A Dylan Cover a Day: Ring them bells in many different ways


By Tony Attwood

The great problems with doing a cover version of “Ring Them Bells” are a) the song itself is highly distinctive, and b) the use of the word “bells” invites the uninventive performer / arranger / producer to do the obvious.   So in listening to a range of cover versions I have veered away from both of those approaches and looked for versions that take us to completely new interpretations.   And thankfully quite a few artists have gone to new places and found new things to do.

As Cindy Cashdollar has worked on occasion alongside Bob Dylan she ought to know a thing or two about re-arranging, and that certainly shines through here.  The harmonies are beautiful, and the accompaniment laid back without any temptation to include a few bells, gongs or chimes.   The instrumental with which the song ends is perfection.

Muscle and Bone play with us by playing a chord sequence at the start and starting the song in exactly the place we don’t expect.  The guitar part is so simple, but fits so perfectly with the melody and the lyrics.  It just shows you really don’t need to go further and further to get a good cover of Dylan.   And perhaps because of that, when the harmonies start it feels so natural.

Perfection in simplicity.  (Incidentally, I found myself listening to lyrics in a completely new way through this version – which is always a good thing).

Jumping from one version to another of the same song is always fascinating, and doing it over and again in writing this series I have so often reached the view that amusician or producer or arranger has made changes just for the sake of it.   But that doesn’t apply here.  Just compare Natasha Bedingfield’s version with Muscle and Bone.  Two utterly different interpretations but both really worth contemplating.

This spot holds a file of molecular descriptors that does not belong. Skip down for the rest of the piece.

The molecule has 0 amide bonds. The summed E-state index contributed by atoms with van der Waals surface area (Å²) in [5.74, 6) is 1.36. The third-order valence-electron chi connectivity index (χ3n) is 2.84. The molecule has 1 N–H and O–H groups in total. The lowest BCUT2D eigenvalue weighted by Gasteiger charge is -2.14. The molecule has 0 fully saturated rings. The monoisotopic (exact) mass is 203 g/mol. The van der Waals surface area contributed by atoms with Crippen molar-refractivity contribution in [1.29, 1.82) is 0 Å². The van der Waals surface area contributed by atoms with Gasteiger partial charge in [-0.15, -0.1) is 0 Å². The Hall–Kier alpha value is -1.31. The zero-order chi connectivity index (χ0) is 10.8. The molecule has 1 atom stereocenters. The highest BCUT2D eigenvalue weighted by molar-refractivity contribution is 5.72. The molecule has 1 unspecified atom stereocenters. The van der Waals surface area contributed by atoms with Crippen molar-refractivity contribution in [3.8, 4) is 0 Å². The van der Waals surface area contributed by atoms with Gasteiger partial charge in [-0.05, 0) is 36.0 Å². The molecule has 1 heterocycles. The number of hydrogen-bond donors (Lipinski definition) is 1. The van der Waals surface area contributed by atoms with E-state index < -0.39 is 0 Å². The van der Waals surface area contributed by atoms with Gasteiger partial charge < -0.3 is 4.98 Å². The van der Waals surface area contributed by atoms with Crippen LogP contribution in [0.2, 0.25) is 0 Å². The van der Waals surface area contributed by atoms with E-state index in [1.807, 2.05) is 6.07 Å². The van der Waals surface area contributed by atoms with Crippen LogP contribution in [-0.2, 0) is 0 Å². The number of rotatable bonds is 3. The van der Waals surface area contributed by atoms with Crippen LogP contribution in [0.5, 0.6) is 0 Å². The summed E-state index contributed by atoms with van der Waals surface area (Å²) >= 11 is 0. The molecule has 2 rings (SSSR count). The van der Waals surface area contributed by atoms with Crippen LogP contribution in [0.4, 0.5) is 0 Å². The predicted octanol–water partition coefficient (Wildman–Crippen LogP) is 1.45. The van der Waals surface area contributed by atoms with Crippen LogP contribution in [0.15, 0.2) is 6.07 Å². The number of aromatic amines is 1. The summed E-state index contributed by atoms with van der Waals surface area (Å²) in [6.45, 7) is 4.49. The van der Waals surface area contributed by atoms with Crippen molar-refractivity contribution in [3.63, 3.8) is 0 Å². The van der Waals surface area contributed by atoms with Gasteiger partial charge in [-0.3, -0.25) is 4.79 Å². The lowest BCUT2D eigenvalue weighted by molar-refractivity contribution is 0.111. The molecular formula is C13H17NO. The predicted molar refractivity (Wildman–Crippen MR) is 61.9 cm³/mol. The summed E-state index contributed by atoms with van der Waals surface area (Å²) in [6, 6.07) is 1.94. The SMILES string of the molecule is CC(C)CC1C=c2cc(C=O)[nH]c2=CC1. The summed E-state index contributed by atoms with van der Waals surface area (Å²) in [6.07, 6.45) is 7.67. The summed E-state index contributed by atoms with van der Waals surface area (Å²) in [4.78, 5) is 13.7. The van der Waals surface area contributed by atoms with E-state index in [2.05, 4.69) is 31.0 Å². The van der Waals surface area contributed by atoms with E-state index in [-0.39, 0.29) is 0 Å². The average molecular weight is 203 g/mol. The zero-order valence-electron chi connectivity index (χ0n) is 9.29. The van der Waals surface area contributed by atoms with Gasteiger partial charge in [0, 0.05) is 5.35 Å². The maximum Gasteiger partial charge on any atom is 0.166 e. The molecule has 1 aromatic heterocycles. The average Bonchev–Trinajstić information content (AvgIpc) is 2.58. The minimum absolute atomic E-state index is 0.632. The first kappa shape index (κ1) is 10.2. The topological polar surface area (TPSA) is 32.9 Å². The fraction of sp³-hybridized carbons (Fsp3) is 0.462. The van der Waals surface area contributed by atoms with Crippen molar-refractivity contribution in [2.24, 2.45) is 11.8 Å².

After the previous version – indeed after all the previous versions, this is another jolt.

And Gordon Lightfoot has of course the right to do anything he likes with any song.  After all, if the composer of “Early Morning Rain” hasn’t earned that right, who has?  (Incidentally, Gordon Lightfoot also wrote “Rainy Day People” years after “Rainy Day Women” and I’ve often wondered why – but that’s another story).

Anyway, the starting point is so different and a different interpretation throughout.

So to the final version, and I’ve kept this to last because the opening is so odd, but also because the accompaniment is so unexpected in parts.  It just shows how much can be done with a good song.   And because I think it works – despite its complete divergence in parts from the original feeling of the song.   If you have a moment please do listen throughout.  It is worth staying with it.


  1. A different stress or concern perhaps …

    But “two utterly different interpretations” is rather hyperbolic

  2. The song started out as one in search of the holy grail of rhyme:

    Ring them bells for St Catherine
    She skinned a peel off an orange

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